Feature 1 – Antarctica Research (start time 4:15): Diane McKnight, a professor of civil, environmental and architectural engineering at the University of Colorado Boulder, talks with How On Earth contributor Brian Calvert about scientific discoveries from Antarctica. During the temporary government shutdown the United States Antarctic Program, which facilitates government-funded scientific research in Antarctica, was unplugged. Several expeditions were cancelled. Her research on the McMurdo Dry Valleys on the continent will resume, but a future government shutdown would threaten scientific research on penguins, extreme microbes, climate change-induced sea ice melt and so many other subjects.
Feature 2 – The Cancer Chronicles (start time 12:22): In his new book, The Cancer Chronicles: Unlocking Medicine’s Deepest Mystery, science writer George Johnson takes readers on his very personal quest to understand cancer on a cellular level: how it begins with one “renegade cell” that divides, mutates, and becomes a tumor. In the process Johnson also digs deep into history – per-history, in fact — to learn that not only our ancient human ancestors had cancer, but even some dinosaurs suffered from them. And the author dissects many scientific studies that debunk myths about the role environmental toxins play in cancer. And he challenges false beliefs that cancer in modern times is on the rise. “Yet running beneath the surface is a core rate of cancer, the legacy of being multicellular creatures in an imperfect world,” he writes. Johnson speaks via phone to host Susan Moran about the mysteries and discoveries of cancer.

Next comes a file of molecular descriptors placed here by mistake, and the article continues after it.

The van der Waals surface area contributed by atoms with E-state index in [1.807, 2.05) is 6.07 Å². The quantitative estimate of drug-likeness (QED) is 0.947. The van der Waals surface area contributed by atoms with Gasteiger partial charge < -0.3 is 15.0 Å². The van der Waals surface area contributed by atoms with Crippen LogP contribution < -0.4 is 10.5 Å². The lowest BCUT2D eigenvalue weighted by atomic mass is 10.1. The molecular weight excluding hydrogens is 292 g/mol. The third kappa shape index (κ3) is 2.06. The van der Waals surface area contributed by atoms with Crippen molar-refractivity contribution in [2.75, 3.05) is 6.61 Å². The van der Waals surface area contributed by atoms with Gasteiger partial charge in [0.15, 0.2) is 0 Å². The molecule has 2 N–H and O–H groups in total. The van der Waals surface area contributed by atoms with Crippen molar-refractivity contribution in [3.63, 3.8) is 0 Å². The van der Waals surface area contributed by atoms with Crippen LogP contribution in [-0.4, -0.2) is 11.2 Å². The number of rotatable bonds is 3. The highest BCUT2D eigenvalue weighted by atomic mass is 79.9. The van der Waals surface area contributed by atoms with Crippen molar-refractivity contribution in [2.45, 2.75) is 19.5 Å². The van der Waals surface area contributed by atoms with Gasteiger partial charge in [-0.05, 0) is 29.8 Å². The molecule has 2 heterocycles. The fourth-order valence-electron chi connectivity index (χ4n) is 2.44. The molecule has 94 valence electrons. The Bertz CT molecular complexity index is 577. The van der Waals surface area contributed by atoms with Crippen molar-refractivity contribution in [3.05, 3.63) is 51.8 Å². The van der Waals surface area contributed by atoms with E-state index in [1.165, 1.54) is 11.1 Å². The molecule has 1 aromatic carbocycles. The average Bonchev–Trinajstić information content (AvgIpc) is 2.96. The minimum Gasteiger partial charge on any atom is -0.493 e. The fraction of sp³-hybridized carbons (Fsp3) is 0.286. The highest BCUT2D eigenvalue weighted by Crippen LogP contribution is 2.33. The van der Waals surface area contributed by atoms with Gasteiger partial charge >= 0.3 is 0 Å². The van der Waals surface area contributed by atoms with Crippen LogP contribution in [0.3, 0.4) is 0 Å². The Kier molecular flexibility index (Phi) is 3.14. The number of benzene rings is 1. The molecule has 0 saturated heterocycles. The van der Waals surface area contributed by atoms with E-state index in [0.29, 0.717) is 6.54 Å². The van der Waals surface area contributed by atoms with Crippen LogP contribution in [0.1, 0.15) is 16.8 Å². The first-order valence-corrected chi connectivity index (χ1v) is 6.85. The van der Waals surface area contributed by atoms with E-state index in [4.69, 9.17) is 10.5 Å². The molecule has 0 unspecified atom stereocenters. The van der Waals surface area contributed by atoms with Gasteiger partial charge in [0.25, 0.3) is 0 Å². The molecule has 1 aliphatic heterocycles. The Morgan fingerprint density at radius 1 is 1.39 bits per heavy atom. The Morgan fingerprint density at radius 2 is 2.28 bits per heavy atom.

And as we mentioned in today’s headlines, if you want to see the large fragment of the Chelyabinsk meteor being recovered from Lake Chebarkul, you can see the video here.
Hosts: Susan Moran, Joel Parker Producer: Susan Moran Engineer: Joel Parker Executive Producer: Beth Bartel
For the Sept. 3rd How On Earth show we offer two features:
Wildfires Threaten Water Supplies: (start time 5:45) The wildfire burning in and around Yosemite National Park is now the fourth-largest in California’s history. Covering nearly 350 square miles, the Rim Fire is threatening the Hetch Hetchy Reservoir, which supplies residents in the San Francisco Bay Area with most of their water and power. It’s a lot like the 2012 High Park Fire—which sent ash and debris into the water supply of Fort Collins. These fires offer lessons on the risks wildfires pose to reservoirs. Dr. Bruce McGurk, a former water manager for Hetch Hetchy and a water consultant, speaks with How On Earth contributor Brian Calvert about the risks and future prospects.
Comet ISON Cometh: (start time 12:50) Comets have fascinated humans for millenia. Aristotle argued comets were hot, dry exhalations gathered in the atmosphere and occasionally burst into flame. Some people thought that comets replenished Earth’s air. Still others believed they were a source of disease. Scientists today study comets because some are thought to be relatively pristine leftover debris from the formation of the solar system. And studying what comets are made of can provide us a glimpse back to the beginning of the solar system 4 billion years ago. Comet ISON, as scientists call it, is one that scientists predict will be relatively easy to view later this year. Dr. Carey Lisse, a senior research scientist at the Johns Hopkins Institute Applied Physics Laboratory in Maryland, speaks with co-host Joel Parker about comet ISON and its fascinating tails. For more information on ISON, go to NASA’s ISON toolkit, and this cool interactive model.
Hosts: Susan Moran, Joel Parker Producer: Susan Moran Additional contribution: Brian Calvert Engineer: Jim Pullen Executive Producer: Susan Moran